Music review: ‘Every Country’s Sun’ by Mogwai
Post rock, as a genre, is hard to define. It is a mix of synthesizers and rock music, culminating in a sound that can be described as ‘atmospheric’ at best. It is even harder to suggest to someone to give it a try. The songs are often way over six minutes long and have generally very long intro’s. They have slow tempo’s, lack any real chorus and, more often than not, lack any vocals as well. At first glance, the songs are highly repetitive and monotone. They aren’t catchy. They seemingly lack character. But, when (after five minutes of build-up) the crescendo finally hits, the real pay-off becomes clear.
Individually, the songs on a post rock album are often weak. That is why you will probably never find a post rock song on any sort of chart, or even hear it on the radio. However, post rock songs are not meant to be listened to individually. They are part of a carefully crafted album. A collective of superbly written and well-placed songs. When listened to as a collective, a post rock album takes you on a journey away from reality. Its atmospheric mix really shines when taken as a whole. ‘Every Country’s Sun’, Mogwai’s new 2017 album is no exception.
A new sound?
Actually, ‘Every Country’s Sun’ does offer a small exception to the general rule of thumb above. The album opener, ‘Coolverine’, is one of the more light-hearted and catchy songs ever to be produced in the Scottish band’s 22 years of existence. The song itself was released a couple of months before the album’s release date and slightly worried me about the direction Mogwai was heading for this album, possibly trading their strengths for a more generic but ultimately much more profitable pop-sound. Even though the song is still well over six minutes long, it offers a sound of light-hearted optimism. Even my girlfriend, who had previously described albums by Mogwai as ‘depressing’, liked the song.
Still, Coolverine is a very good song. Even more, my fears were proven wrong. While yes, the second song (‘Party in the Dark’) offers a more traditional rock sound – it even features vocals by Stuart Braithwaite for the first time in about a decade. But, having these two songs out-of-the-way, ‘Brain Sweeties’ is a return to form with a wonderfully crafted and dark build-up on par with anything Mogwai has produced before. And, even better, the more casual listener is already pulled in by this point catching them with their traditional quality by surprise.
‘Crossing the Road Material’, the fourth song, is like a one-two punch combined with the previous song, as it features a much more up-tempo and optimistic tune. ‘aka 47′ gives the listener some time to catch a breath but returns with a vengeance halfway into the song as the synthesizers slowly swell towards the song’s crescendo. ’20 size’, already the sixth song, is of decent quality but ultimately somewhat of a bridge between the first half of the album and the second. This bridge is needlessly elongated by ‘1000 foot face’, a song which shows promise but fails to deliver by the end of it.
Return to form
A song which does deliver (bigly!), is ‘Don’t Believe the Fife’ – just when you think the enjoyable part of the album is over and it is going to wither away in a corner. ‘Don’t Believe the Fife’ starts out with probably the slowest and longest build-ups on this album, but when it eventually reaches crescendo at around the four-minute mark, the past disappointments from the previous two songs suddenly turn into something which was worth the wait, and really shows how well the songs have been arranged. The last two minutes of ‘Don’t Believe the Fife’ are easily the most euphoric minutes I’ve ever experienced while listening to any album. If, by this point, you still don’t enjoy this album, you might as well turn it off – this type of music simply isn’t your thing. And that’s okay.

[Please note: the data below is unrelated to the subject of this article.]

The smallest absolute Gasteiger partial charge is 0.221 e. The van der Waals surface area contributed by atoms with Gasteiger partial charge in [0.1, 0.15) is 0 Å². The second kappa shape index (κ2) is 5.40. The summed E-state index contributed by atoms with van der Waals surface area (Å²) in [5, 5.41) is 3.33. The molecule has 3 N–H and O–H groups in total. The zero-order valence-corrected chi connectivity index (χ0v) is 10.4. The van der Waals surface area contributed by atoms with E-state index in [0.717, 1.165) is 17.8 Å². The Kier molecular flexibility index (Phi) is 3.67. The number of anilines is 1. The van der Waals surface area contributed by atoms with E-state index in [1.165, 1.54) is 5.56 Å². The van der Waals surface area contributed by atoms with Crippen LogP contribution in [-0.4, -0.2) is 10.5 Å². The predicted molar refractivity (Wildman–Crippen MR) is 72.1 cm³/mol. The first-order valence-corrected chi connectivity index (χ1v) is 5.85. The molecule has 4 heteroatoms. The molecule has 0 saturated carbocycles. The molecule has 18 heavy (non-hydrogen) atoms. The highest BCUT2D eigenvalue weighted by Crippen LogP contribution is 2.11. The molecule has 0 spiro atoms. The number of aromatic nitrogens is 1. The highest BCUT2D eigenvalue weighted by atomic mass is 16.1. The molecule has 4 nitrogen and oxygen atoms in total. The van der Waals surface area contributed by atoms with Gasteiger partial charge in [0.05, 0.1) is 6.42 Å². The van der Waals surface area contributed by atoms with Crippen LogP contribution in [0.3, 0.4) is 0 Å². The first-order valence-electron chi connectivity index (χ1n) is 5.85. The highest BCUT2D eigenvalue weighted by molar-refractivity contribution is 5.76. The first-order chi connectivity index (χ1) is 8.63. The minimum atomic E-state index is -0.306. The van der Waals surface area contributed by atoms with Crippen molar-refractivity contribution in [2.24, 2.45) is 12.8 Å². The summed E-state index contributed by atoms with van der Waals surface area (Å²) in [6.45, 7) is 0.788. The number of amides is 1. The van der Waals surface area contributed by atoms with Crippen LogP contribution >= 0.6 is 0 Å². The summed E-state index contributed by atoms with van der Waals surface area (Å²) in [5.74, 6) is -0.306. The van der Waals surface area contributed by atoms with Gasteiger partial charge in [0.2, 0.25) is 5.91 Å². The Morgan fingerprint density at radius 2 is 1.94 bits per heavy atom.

The album’s ninth song, ‘Battered At a Scramble’, gives the audience time to contemplate what it just listened to with a sole electric guitar playing quiet yet distorted tune. ‘Old Poisons’ really shakes you awake with its up-tempo, almost metal-like rhythm, only to arrive at the album’s final hurrah, the album-titled ‘Every Country’s Sun’. This song sounds like an apology from the band to their fans, saying that they regret that the journey which they have taken you on for over fifty minutes by that point must come to an end. By the three-minute mark, this apology turns into a grand encore of everything which made the journey enjoyable. It really marks a definitive end to the record and is a proper send-off for such a great record.
‘Every Country’s Sun’ is as good as it gets. I might be biased, but each Mogwai record seems to be able to improve upon the previous album. I haven’t written a music review in years, but I needed to make an exception for this one out of love for the craftsmanship by the band and the producer (Dave Fridmann), with whom they worked on the 2001 and 1999 albums ‘Rock Action’ and ‘Come on Die Young’. While yes, individually, some songs lack character or strength, the album as a whole is a master of misdirection. Just when you think you know what you are dealing with, it changes direction for the better. Just when you get tired of listening to it, it introduces a new element to pull you in again. The best albums don’t give the listener exactly what they want, they give the listener what they don’t know they want. Every Country’s Sun is such an album, and I can thoroughly endorse it.
Mogwai – Every Country’s Sun
- Coolverine – 6:17
- Party in the Dark – 4:02
- Brain Sweeties – 4:44
- Crossing the Road Material – 6:58
- aka 47 – 4:16
- 20 size – 4:44
- 1000 foot face – 4:31
- Don’t Believe the Fife – 6:24
- Battered at a Scramble – 4:03
- Old Poisons – 4:30
- Every Country’s Sun – 5:38